Santa Rosa to survey residents on spending $95 million PG&E settlement

Santa Rosa city officials are working out a plan to ask fire victims and members of the public how to use the money the city received from PG&E to settle claims arising from 2017 wildfires.

The city received roughly $95 million from the utility in July and got the ball rolling earlier this month at its annual goal-setting meeting, long-delayed due to the COVID-19 pandemic. The City Council assigned the initial work of preparing a plan for the funds to a council panel focused on long-term financial matters.

That panel met Thursday, assenting to a plan that will involve surveying Santa Rosa residents, specifically reaching out to residents and organizations in Coffey Park and Fountaingrove. City finance and communication staffers expect to develop those surveys and other ways of gathering input over the next few weeks before beginning to gauge community sentiment in September, said Adriane Mertens, the city’s top spokeswoman.

“It’ll likely be a mix of input collection through digital surveying and through community meetings, with one effort targeted to fire survivor neighborhood areas and a broader surveying effort to collect community-wide input,” Mertens said in an email.

While the city is still in the early stages of planning how to use the money from PG&E, officials have some ideas already.

The city needs $42 million to $47 million to fund a variety of public works projects related to the Tubbs fire, according to Alan Alton, the city’s acting chief finance officer. That includes about $28.1 million estimated to repair damaged pavement and sidewalks, and another $14.5 million to rebuild the Fountaingrove fire station the Tubbs fire destroyed. The figures include local match funds the city is required to put up as well as reimbursement requests for projects the Federal Emergency Management Agency has either denied or deemed ineligible.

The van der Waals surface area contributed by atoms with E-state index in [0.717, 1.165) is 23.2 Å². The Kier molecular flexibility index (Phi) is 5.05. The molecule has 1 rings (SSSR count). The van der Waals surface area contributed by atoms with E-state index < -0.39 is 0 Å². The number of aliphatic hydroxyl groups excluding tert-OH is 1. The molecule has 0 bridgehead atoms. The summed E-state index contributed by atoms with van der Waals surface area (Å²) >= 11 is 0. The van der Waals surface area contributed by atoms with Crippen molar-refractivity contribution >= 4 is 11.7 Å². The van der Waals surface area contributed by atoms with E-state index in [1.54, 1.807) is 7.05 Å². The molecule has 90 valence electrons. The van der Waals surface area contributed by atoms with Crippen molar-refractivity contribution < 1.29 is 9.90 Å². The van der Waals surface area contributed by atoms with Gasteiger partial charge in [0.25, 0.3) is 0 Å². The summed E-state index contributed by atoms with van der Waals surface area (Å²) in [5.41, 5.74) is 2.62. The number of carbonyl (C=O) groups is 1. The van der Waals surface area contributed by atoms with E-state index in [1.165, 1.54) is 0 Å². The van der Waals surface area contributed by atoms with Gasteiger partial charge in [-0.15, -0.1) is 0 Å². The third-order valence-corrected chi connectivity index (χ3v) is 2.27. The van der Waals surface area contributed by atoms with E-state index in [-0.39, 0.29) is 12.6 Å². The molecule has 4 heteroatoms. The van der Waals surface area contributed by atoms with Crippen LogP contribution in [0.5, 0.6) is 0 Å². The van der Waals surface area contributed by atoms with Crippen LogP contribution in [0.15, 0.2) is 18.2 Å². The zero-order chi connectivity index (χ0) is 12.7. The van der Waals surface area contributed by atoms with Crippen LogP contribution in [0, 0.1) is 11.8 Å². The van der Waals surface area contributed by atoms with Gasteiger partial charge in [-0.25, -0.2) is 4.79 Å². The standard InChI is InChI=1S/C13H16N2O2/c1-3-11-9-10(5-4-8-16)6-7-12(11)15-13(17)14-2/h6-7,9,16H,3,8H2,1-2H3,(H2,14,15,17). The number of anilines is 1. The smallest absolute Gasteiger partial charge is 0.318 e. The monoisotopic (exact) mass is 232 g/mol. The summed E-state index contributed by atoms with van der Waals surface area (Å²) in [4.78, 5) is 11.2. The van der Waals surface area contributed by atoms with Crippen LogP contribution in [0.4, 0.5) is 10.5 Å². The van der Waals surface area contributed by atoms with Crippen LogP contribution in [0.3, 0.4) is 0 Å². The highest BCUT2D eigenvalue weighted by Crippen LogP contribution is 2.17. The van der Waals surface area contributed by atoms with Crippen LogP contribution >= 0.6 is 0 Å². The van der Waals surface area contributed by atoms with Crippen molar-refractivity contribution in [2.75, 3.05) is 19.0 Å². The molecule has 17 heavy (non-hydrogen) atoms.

Mayor Tom Schwedhelm expressed a desire for staff to divide the $95 million into three different categories: recovering from the impact of the Tubbs fire, making the city safer from future disasters and addressing current city budget needs.

In June, the City Council passed a budget that would nearly drain the city’s general fund reserves, a decision made with the knowledge that the settlement money was coming later in the summer. Councilman Chris Rogers expressed a desire to sock away some of the $95 million into the city’s reserves, which were depleted by the initial response to the fire. A healthy reserve fund is prudent, he said, citing the threats posed by the upcoming fire season and the ongoing coronavirus pandemic.

“We’ve learned pretty clearly that we need to have a reserve that we can be able to rely on if something goes wrong,” Rogers said.

The settlement discussions likely will gain further momentum after the city holds a budget review meeting Sept. 15.

The only members of the public to comment Thursday were a trio who asked the city to put about $2 million toward Santa Rosa’s share of a permanent library branch in Roseland.

“We believe the time to plan for a permanent branch is now,” said Pat Kuta, a member of the Roseland Library Coalition, “and the issue is urgent.”

You can reach Staff Writer Will Schmitt at 707-521-5207 or On Twitter @wsreports.

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